Jakarta to con­struct waste-to-en­ergy plant

The Jakarta Post - - CITY -

Jakarta will soon aban­don the throw-it and leave-it method and shift to a more en­vi­ron­men­tally friendly waste man­age­ment sys­tem that will con­vert waste into en­ergy. The project, sched­uled to com­mence by the end of this month, is ex­pected to solve the city’s acute waste prob­lem.

The new fa­cil­ity, known as the In­ter­me­di­ate Treat­ment Fa­cil­ity (ITF), will be built in Sunter, North Jakarta. The project, which was ini­tially in­tro­duced by then Gover­nor Fauzi Bowo in 2009, is ex­pected to be com­pleted in 2021.

Head of the In­te­grated Waste Man­age­ment Unit of the Jakarta En­vi­ron­men­tal Agency, Asep Kuswanto, said the project would not use the city’s bud­get (APBD), but be fi­nanced by a con­sor­tium com­pris­ing city-owned de­vel­oper PT Jakarta Prop­er­tindo (Jakpro) and Fin­nish en­ergy com­pany For­tum.

“In­vestors will fund all the con­struc­tion from the ground­break­ing un­til the com­mis­sion­ing. The con­struc­tion will not use the re­gional bud­get (APBD),” Asep told the me­dia af­ter a na­tional con­fer­ence on waste in Jakarta re­cently.

The ITF in Sunter is set to be con­structed on a 3.2-hectare gov­ern­ment-owned plot of land and is ex­pected to be able to process 2,200 tons of garbage with an out­put of 35 megawatts of elec­tric­ity per day.

The fa­cil­ity is ex­pected to solve Jakarta’s waste prob­lem which de­pends heav­ily on the Ban­targe­bang land­fill in Bekasi, West Java. Ac­cord­ing to the Jakarta En­vi­ron­men­tal Agency, the cap­i­tal’s res­i­dents pro­duce 7,000 tons of garbage per day.

Jakpro and For­tum, which beat 140 other com­pa­nies in the project’s ten­der, had pre­vi­ously signed the co­op­er­a­tion agree­ment to build and op­er­ate the fa­cil­ity in De­cem­ber 2016. The project was tem­po­rar­ily halted af­ter the Supreme Court re­voked Pres­i­den­tial Reg­u­la­tion No. 18/2016 on the ac­cel­er­a­tion of the de­vel­op­ment of waste-fu­eled power plants, or in­cin­er­a­tors, in seven cities across the coun­try in a rul­ing dated Nov. 2 last year.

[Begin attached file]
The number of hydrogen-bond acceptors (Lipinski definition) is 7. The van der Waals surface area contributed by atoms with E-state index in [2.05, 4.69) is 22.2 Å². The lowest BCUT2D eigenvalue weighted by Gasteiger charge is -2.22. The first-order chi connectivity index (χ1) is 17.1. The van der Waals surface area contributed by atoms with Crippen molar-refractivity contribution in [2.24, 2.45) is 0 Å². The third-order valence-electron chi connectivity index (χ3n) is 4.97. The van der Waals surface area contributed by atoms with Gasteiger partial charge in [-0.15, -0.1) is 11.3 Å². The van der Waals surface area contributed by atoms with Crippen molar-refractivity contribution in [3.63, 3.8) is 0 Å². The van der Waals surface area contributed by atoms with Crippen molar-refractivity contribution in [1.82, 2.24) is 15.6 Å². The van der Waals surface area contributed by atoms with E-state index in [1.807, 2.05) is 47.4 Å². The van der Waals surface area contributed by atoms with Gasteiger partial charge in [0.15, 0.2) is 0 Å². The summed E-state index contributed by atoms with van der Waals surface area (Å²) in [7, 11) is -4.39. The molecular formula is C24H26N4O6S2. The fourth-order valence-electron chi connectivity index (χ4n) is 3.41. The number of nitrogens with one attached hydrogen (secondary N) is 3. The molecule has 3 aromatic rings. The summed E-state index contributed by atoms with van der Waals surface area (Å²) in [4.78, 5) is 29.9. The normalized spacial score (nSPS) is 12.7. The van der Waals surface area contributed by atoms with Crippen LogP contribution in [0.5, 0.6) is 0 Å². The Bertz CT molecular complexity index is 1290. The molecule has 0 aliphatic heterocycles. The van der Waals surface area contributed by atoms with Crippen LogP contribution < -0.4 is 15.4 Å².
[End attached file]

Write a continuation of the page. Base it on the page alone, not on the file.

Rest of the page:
The de­ci­sion to re­voke the Pres­i­den­tial Reg­u­la­tion came af­ter the Supreme Court granted the ju­di­cial review pro­posed by sev­eral NGOs, in­clud­ing the In­done­sian Fo­rum for En­vi­ron­ment (WALHI) and the In­done­sian Cen­ter for En­vi­ron­men­tal Law (ICEL), which voiced their con­cerns about the haz­ardous im­pact of op­er­at­ing the fa­cil­ity.

WALHI en­ergy and ur­ban man­ager Dwi Sawung said that the NGOs were not only con­cerned about the ef­fect of the in­cin­er­a­tion, but they were also of the opin­ion that the fa­cil­ity was not the best op­tion to solve the waste prob­lem.

“The coun­try’s waste prob­lems cen­ter on garbage trans­porta­tion and sort­ing sys­tems. We should fo­cus on fixing th­ese prob­lems,” Dwi told The Jakarta Post.

Asep, how­ever said in­cin­er­a­tion was cho­sen af­ter care­ful ob­ser­va­tion of its ap­pli­ca­tion in many coun­tries. Based on re­search con­ducted by the Agency for the As­sess­ment and Ap­pli­ca­tion of Tech­nol­ogy (BPPT), he added, in­cin­er­a­tion was the best op­tion to solve the city’s waste prob­lems.

“By us­ing an in­cin­er­a­tor, all the garbage will be com­pletely wiped out and this will ac­cel­er­ate waste man­age­ment in Jakarta,” Asep said.

Learn­ing from other coun­tries’ ex­pe­ri­ences in im­ple­ment­ing in­cin­er­a­tion, Asep said the emis­sions re­sult­ing from in­cin­er­a­tion would be safe for hu­mans liv­ing in ar­eas sur­round­ing the fa­cil­ity as long as the tem­per­a­ture in­side the com­bus­tion cham­ber could be main­tained above 850 de­grees Cel­sius.

“We have de­cided to im­ple­ment this tech­nol­ogy af­ter con­duct­ing a solid study,” he said.

Jakpro pres­i­dent di­rec­tor Satya Her­a­gandhi said the fa­cil­ity would be de­signed in com­pli­ance with Euro­pean Union stan­dards.

In gen­eral, Satya added, the in­vest­ment value for the waste to en­ergy project ranged from US$120 mil­lion to $150 mil­lion per 1,000 tons of pro­cess­ing ca­pac­ity. With its ca­pac­ity, the to­tal in­vest­ment for the con­struc­tion of the ITF is pre­dicted to reach $250 mil­lion.

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